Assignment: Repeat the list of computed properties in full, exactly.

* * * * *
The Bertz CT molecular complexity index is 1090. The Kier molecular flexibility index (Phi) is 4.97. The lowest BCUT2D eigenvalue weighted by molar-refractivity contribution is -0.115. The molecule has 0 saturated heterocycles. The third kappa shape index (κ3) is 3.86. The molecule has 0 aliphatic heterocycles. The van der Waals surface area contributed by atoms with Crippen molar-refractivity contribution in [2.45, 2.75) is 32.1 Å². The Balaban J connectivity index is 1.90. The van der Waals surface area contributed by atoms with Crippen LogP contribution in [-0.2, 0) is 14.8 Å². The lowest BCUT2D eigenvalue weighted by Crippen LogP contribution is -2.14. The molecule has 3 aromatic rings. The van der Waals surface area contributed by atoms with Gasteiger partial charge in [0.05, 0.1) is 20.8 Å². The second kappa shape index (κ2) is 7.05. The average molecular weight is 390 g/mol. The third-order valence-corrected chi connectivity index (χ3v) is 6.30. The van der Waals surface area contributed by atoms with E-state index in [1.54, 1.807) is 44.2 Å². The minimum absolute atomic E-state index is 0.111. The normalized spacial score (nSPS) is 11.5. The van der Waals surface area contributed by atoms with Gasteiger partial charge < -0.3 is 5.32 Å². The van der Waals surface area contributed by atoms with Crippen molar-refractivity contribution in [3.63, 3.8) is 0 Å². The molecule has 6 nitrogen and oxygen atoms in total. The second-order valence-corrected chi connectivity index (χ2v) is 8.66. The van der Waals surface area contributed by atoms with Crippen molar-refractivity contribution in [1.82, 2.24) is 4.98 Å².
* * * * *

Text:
The Bertz CT molecular complexity index is 1090. The Kier molecular flexibility index (Phi) is 4.97. The lowest BCUT2D eigenvalue weighted by molar-refractivity contribution is -0.115. The molecule has 0 saturated heterocycles. The third kappa shape index (κ3) is 3.86. The molecule has 0 aliphatic heterocycles. The van der Waals surface area contributed by atoms with Crippen molar-refractivity contribution in [2.45, 2.75) is 32.1 Å². The Balaban J connectivity index is 1.90. The van der Waals surface area contributed by atoms with Crippen LogP contribution in [-0.2, 0) is 14.8 Å². The lowest BCUT2D eigenvalue weighted by Crippen LogP contribution is -2.14. The molecule has 3 aromatic rings. The van der Waals surface area contributed by atoms with Gasteiger partial charge in [0.05, 0.1) is 20.8 Å². The second kappa shape index (κ2) is 7.05. The average molecular weight is 390 g/mol. The third-order valence-corrected chi connectivity index (χ3v) is 6.30. The van der Waals surface area contributed by atoms with E-state index in [1.54, 1.807) is 44.2 Å². The minimum absolute atomic E-state index is 0.111. The normalized spacial score (nSPS) is 11.5. The van der Waals surface area contributed by atoms with Gasteiger partial charge < -0.3 is 5.32 Å². The van der Waals surface area contributed by atoms with Crippen molar-refractivity contribution in [3.63, 3.8) is 0 Å². The molecule has 6 nitrogen and oxygen atoms in total. The second-order valence-corrected chi connectivity index (χ2v) is 8.66. The van der Waals surface area contributed by atoms with Crippen molar-refractivity contribution in [1.82, 2.24) is 4.98 Å².